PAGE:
Document Detail


A comparison of PCB bioaccumulation factors between an arctic and a temperate marine food web.
MedLine Citation:
PMID:  20385405     Owner:  NLM     Status:  MEDLINE    
Abstract/OtherAbstract:
To test how environmental conditions in the Arctic and the resulting ecological adaptations affect accumulation of persistent organic pollutants (POPs) in the marine food web, bioaccumulation of four polychlorinated biphenyls (PCBs) in an arctic (Barents Sea 77 degrees N-82 degrees N) and a temperate marine (Baltic Sea 54 degrees N-62 degrees N) food web were compared. Three different trophic levels were studied (zooplankton, fish, and seal), representing the span from first-level consumer to top predator. Previously published high-quality data on PCB water concentrations in the two areas were used for calculation of bioaccumulation factors (BAF). BAF was calculated as the ratio of the PCB concentration in the organism ([PCB](org); pg/kg lipid) to the dissolved water concentration (C(w); pg/L). The BAF(Arctic):BAF(Temperate) ratios were above 1 for all four PCB congeners in zooplankton (6.4-13.8) and planktivorous fish (2.9-5.0)), whereas the ratios were below 1 in seal. The mean ratio between arctic and temperate BAFs for all trophic levels and congeners (BAF(Arcti):BAF(Temperate)) was 4.8. When the data were corrected for the seawater temperature difference between the two ecosystems, the ratio was 2.0. We conclude that bioaccumulation differences caused by ecological or physiological adaptations of organisms between the two ecosystems were well within a water concentration variability of 50%. Further, our data support the hypothesis that lower seawater temperature lead to a thermodynamically favoured passive partitioning to organic matrices and thus elevated ambient BAFs in the Arctic compared to the Baltic Sea. This would imply that bioaccumulation in the Arctic may be described in the same way as bioaccumulation in temperate regions, e.g. by the use of mechanistic models parameterised for the Arctic.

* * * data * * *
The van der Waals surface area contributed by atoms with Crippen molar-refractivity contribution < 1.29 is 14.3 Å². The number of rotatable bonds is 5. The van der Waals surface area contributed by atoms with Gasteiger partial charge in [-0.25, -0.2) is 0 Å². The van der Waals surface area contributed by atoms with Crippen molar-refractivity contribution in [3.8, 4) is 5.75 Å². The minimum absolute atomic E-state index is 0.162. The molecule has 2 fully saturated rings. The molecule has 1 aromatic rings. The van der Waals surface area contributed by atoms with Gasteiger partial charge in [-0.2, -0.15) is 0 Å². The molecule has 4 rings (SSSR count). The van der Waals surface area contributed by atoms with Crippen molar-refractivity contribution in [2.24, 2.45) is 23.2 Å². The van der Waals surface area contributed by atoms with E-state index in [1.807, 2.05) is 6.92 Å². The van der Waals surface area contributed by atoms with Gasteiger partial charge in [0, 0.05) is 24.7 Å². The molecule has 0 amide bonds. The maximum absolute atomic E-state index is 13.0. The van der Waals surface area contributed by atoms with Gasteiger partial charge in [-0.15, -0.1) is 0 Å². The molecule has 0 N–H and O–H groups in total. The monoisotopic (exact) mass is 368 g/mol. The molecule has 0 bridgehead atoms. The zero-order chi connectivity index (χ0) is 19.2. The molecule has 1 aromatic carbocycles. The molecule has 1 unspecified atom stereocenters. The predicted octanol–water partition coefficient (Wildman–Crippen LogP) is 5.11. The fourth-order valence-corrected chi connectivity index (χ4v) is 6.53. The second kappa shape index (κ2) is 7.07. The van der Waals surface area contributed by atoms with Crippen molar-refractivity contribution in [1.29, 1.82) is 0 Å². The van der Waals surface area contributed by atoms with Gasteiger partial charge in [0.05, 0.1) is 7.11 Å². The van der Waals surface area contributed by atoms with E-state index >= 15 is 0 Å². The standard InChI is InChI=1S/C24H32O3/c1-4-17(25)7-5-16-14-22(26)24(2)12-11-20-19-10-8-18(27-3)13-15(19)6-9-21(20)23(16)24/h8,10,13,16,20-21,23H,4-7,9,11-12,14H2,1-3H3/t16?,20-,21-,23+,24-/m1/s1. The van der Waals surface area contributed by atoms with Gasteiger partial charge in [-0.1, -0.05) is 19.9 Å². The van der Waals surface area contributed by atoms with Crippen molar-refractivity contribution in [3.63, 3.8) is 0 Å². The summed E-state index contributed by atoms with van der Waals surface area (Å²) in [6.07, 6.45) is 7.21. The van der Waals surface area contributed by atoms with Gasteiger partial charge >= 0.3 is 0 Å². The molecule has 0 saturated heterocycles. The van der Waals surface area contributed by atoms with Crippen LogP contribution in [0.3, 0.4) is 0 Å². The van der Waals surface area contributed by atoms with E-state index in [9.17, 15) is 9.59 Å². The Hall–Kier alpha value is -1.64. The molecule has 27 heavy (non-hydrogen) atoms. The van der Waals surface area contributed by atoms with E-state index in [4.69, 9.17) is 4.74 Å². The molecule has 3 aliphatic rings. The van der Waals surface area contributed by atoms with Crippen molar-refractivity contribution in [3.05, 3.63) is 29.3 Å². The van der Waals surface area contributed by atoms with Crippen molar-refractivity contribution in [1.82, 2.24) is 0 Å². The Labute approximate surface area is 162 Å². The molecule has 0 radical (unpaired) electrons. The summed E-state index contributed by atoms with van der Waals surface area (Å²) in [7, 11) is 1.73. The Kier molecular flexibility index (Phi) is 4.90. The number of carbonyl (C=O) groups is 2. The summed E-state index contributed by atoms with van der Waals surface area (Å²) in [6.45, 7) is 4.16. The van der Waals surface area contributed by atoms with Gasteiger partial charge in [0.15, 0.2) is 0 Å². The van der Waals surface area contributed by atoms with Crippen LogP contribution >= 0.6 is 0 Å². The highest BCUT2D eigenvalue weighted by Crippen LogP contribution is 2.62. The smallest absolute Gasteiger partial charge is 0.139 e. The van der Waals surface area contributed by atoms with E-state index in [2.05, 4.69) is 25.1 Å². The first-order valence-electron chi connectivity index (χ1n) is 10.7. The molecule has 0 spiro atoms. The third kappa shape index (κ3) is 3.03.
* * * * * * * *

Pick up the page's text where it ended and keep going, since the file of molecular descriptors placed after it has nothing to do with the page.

Authors:
Anna Sobek; Michael S McLachlan; Katrine Borg?; Lillemor Asplund; Katrin Lundstedt-Enkel; Anuschka Polder; Orjan Gustafsson
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Publication Detail:
Type:  Comparative Study; Journal Article; Research Support, Non-U.S. Gov't     Date:  2010-04-11
Journal Detail:
Title:  The Science of the total environment     Volume:  408     ISSN:  1879-1026     ISO Abbreviation:  Sci. Total Environ.     Publication Date:  2010 Jun 
Date Detail:
Created Date:  2010-05-05     Completed Date:  2010-06-17     Revised Date:  -    
Medline Journal Info:
Nlm Unique ID:  0330500     Medline TA:  Sci Total Environ     Country:  Netherlands    
Other Details:
Languages:  eng     Pagination:  2753-60     Citation Subset:  IM    
Copyright Information:
Copyright (c) 2010. Published by Elsevier B.V.
Affiliation:
Department of Applied Environmental Science (ITM), Stockholm University, Svante Arrhenius V?g 8c, Stockholm, Sweden.
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MeSH Terms
Descriptor/Qualifier:
Animals
Arctic Regions
Climate
Environmental Monitoring
Fishes / growth & development,  metabolism
Food Chain*
Polychlorinated Biphenyls / analysis,  metabolism*
Seals, Earless / metabolism
Seawater / chemistry
Water Pollutants, Chemical / analysis,  metabolism*
Zooplankton / metabolism
Chemical
Reg. No./Substance:
0/Polychlorinated Biphenyls; 0/Water Pollutants, Chemical

From MEDLINE®/PubMed®, a database of the U.S. National Library of Medicine


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